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    US, India Hope for Cooperation on Global Trade, Climate Change

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    World trade and climate change are the two most prominent issues at the summit talks in Pittsburgh Thursday and Friday of the G-20, the influential group that brings together key members of the developing world and the big economic powers. Agreements on trade and global warming have been out of reach so far, at least in part because of differences between the United States and India. But rapidly improving relations between New Delhi and Washington makes future progress on those issues seem more possible.

    When Indian Prime Minister Manmohan Singh visits Washington in November, he will be the first foreign head of government to make a state visit to the United States since President Barack Obama's inauguration.

    Analysts and U.S. officials agree, the Obama administration sees India not only as an emerging economic power, but also as a strategic partner to the U.S. on difficult issues such as a new global trade agreement.

    "Whereas even a few years ago, when such cooperation was almost unimaginable, today the United States and India have an increasingly positive dialogue on nuclear non-proliferation, climate change and global trade," said Assistant Secretary of State Robert Blake.

    Climate change and global trade are two issues on which India and the United States have had serious differences in the past.

    Last month India called trade ministers to a meeting in New Delhi about the stalled global trade dialogue, and they agreed that an agreement must be complete by 2010.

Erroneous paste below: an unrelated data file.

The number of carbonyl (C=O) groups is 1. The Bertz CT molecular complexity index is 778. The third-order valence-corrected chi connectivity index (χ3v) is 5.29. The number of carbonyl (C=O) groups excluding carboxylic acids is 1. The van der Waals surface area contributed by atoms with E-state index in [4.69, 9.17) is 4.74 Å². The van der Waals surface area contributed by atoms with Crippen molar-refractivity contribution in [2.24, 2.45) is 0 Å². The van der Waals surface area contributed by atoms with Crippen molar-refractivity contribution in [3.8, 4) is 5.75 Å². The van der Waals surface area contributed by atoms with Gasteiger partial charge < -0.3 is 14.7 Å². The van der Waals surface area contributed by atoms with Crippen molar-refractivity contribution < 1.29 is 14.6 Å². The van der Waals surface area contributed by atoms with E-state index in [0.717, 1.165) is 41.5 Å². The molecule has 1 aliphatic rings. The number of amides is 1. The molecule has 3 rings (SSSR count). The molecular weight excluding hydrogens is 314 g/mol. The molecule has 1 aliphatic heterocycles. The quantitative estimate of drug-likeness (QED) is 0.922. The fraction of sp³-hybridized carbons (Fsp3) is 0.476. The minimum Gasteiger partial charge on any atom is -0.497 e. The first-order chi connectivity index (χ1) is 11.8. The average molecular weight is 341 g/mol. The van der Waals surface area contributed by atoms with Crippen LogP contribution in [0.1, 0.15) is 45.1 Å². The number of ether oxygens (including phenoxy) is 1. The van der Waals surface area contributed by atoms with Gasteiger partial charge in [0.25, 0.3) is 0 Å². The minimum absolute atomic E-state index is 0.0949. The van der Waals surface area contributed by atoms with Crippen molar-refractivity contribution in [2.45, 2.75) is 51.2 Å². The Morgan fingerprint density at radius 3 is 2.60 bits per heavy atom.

India's ambassador to Washington, Meera Shankar, says India had a genuine concern.

    "There are important concerns which the Indian companies have about the growing protectionist trends within the U.S. and the use of non-tariff barriers, including various standards to keep out goods from the developing countries," she said. "So I think this is a two-way process."

    India is also trying to work with the U.S. on how to deal with proposed limits on "greenhouse gas" emissions, one of the major barriers to a new world climate-change treaty coming up at international talks in Copenhagen this December.

    The U.S. wants India and others to agree to strict limits on carbon-dioxide emissions, but India refuses to accept terms that would endanger its rapid economic growth.

    "India has to grow its energy basket [supply] anywhere between five to seven times in the next 20 years," she added. "In such a scenario an absolute reduction in emissions may become very challenging, and perhaps almost impossible."

    U.S. diplomat Blake says the goal is not to limit India's growth, but to help it develop.

    The U.S., he says, wants to work with India on clean energy technology and help make it a world leader in sustainable development.

    "Through USAID assistance, clean coal technology projects and practices in Indian coal-fired power plants have reduced carbon emissions by over 90 million tons over the past eight years," he added.

    Because of progress like this, Blake says he is hopeful that the strategic partnership between India and the United States will remove barriers to global accords on trade and climate change.

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